Societies of Lancaster: Fencing

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Which sport has the second fastest moving object in sport after a bullet? Which sport has a popular British prime minister and a U.S. president amongst its participants? The answer to both of these questions is fencing. One of the least well known sports in Britain, fencing is also one of the most gripping. Coming to university is the perfect opportunity to try your hand at such a sport. With the vast majority of people coming to study at Lancaster with little or no fencing experience, it is the perfect sport to begin, as everyone is in the same boat.

The Lancaster University Fencing Club has grown from strength to strength over the past few years, winning Club of the Year 2013 and this season having its men’s team in the BUCS Premier League – the only team at Lancaster to be in the highest BUCS league.

Roses also proved a success for the fencers in 2014 once again. Matched in a tight encounter against their White Rose counterparts, Lancaster managed to secure six points towards the overall total. Lancaster’s women were edge 118-102 by York, but both the men’s team and second team managed to score convincing wins in their matches.

Having two world class coaches (one a four-time Olympian and a former world number one) has produced a high quality club with fun, structured and effective training session. The club has also made the sport at Lancaster more accessible to beginners, providing individual lessons and a well-constructed beginners’ course, which takes you from being a complete novice to team standard incredibly quickly. With several members who have fenced for Great Britain and at international competitions, you are also able to see how elite fencers train each week.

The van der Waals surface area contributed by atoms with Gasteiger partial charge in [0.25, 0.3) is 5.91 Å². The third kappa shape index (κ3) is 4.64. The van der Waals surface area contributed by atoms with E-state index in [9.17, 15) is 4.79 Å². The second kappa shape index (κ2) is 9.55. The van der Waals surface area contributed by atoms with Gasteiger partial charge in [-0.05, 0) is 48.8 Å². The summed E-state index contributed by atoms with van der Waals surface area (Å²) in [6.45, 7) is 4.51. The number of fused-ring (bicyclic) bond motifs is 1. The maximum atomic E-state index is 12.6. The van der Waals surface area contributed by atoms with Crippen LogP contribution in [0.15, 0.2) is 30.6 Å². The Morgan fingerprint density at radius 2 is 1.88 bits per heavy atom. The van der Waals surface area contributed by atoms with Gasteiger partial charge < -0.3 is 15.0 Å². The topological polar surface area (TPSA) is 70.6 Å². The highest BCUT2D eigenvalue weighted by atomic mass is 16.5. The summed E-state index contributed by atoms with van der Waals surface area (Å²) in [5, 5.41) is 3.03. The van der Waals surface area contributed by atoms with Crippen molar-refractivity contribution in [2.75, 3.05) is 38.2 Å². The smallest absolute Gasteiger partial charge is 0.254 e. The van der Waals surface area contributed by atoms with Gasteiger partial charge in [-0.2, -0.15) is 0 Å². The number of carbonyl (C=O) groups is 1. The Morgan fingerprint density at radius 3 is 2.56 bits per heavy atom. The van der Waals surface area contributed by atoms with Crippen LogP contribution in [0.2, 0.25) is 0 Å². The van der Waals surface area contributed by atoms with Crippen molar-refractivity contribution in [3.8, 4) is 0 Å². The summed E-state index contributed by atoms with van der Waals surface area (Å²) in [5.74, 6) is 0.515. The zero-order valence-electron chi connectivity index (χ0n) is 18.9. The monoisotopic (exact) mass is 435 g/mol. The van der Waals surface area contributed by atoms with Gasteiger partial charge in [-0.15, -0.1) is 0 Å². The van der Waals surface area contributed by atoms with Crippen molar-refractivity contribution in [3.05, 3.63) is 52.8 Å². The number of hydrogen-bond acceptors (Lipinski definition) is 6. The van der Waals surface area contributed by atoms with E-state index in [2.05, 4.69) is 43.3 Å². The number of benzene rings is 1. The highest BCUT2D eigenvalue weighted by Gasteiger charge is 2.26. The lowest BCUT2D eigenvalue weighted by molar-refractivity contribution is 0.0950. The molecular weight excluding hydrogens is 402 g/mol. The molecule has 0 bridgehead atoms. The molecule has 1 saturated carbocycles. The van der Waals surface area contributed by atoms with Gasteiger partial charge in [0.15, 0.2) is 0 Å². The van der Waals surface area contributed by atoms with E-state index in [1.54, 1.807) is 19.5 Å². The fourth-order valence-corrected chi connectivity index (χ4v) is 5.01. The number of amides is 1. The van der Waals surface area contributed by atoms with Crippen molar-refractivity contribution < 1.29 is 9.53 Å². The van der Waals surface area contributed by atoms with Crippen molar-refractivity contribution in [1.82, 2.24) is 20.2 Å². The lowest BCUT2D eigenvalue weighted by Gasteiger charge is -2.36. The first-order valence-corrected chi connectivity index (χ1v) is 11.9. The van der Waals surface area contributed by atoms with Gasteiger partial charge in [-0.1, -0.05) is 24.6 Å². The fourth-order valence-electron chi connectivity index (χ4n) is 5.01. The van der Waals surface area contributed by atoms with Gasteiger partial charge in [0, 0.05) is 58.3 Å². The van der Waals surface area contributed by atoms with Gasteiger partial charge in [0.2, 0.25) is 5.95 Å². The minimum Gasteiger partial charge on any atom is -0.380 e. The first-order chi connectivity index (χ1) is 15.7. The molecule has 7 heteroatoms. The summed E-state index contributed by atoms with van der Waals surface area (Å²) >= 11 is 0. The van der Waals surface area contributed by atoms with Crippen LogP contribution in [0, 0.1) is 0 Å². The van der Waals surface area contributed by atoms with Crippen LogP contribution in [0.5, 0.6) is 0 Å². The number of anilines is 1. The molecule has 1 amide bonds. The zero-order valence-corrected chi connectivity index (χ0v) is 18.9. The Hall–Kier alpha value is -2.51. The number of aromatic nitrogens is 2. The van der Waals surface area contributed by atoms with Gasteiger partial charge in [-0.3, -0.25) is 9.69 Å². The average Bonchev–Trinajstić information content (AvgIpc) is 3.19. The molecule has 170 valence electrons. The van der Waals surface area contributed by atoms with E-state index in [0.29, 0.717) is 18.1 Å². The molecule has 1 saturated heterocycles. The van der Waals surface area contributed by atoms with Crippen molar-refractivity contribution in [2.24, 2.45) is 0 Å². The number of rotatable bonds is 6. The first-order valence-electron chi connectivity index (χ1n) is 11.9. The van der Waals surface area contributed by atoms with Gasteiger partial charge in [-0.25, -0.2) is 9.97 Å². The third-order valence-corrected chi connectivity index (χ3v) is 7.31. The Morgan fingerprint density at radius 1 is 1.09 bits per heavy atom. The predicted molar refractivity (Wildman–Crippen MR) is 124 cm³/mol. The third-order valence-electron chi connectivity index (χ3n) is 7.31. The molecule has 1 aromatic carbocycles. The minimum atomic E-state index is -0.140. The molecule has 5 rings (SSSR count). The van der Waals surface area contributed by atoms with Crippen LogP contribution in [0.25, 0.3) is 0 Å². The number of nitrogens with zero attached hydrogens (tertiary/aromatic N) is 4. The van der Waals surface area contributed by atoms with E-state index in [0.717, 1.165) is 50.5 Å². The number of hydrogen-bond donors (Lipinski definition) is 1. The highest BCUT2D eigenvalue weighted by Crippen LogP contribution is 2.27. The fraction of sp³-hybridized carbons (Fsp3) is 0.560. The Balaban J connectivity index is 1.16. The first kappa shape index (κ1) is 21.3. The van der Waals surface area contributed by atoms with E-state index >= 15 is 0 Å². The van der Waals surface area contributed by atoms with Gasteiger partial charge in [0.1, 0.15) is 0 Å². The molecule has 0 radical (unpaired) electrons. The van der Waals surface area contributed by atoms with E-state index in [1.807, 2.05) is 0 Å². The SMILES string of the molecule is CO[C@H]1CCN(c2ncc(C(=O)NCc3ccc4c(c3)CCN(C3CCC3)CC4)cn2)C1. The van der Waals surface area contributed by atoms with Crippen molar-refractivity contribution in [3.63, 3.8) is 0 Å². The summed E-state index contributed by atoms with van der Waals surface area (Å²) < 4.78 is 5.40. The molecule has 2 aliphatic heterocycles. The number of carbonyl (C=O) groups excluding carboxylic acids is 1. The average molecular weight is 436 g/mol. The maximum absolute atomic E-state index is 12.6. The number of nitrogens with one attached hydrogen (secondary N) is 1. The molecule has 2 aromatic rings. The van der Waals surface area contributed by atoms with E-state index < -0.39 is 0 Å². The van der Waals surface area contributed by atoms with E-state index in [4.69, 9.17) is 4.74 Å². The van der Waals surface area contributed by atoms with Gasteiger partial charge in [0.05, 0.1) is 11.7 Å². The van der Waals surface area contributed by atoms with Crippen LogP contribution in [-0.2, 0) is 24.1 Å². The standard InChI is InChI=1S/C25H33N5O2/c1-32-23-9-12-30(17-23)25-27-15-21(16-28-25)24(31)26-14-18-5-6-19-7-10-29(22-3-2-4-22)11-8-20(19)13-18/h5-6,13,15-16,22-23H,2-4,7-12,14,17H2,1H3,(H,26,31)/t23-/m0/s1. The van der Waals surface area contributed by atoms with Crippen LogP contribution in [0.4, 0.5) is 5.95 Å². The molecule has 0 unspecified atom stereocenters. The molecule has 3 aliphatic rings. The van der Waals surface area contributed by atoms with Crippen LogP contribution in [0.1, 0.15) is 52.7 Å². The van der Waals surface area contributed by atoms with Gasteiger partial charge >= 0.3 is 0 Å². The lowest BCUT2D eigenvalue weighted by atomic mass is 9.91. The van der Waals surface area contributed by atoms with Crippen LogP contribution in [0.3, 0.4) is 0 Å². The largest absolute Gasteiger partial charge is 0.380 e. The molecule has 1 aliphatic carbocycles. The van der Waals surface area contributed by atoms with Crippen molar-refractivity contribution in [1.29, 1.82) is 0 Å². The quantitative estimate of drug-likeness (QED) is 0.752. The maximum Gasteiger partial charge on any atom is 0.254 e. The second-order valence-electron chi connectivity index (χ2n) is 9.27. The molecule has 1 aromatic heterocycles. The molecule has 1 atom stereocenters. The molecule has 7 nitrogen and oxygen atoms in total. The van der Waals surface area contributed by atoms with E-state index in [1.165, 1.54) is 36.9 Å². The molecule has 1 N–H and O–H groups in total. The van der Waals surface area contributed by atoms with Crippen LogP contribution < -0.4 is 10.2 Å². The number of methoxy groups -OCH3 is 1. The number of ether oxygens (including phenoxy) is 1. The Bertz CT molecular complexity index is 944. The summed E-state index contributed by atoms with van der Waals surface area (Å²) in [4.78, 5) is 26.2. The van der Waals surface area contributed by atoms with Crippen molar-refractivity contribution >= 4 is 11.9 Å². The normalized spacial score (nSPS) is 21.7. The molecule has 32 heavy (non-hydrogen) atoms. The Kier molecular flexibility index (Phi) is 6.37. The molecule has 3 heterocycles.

Existing since 1190 BC and being one of only four sports to have been in every modern Olympics, fencing consists of three weapons: epee, foil and sabre. All three have slightly different rules as to where you can hit your opponent’s body, how you can move and how you use the sword.

The all-white outfit makes fencing distinctive and although the sport has somewhat moved on from the original use for it (they used ink on the tip of the sword to mark where a hit land), whites are still in use today. It is also the tip of the foil which is the second fastest moving object in sport, which shows just how quick and agile fencers are.

The club provides all the equipment, coaching and socials you could want or need and there are no advantages in terms of size or height. The only thing you really need is to be able to move quickly for three minutes. This sounds like a daunting prospect at first, but the club’s training programme greatly helps you with your fitness and stamina, whether that be at 7am fitness training on a Monday morning, or during our regular fencing sessions through warm up drills and footwork sessions!

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Claire Starr

SCAN Sports Editor 2014-15

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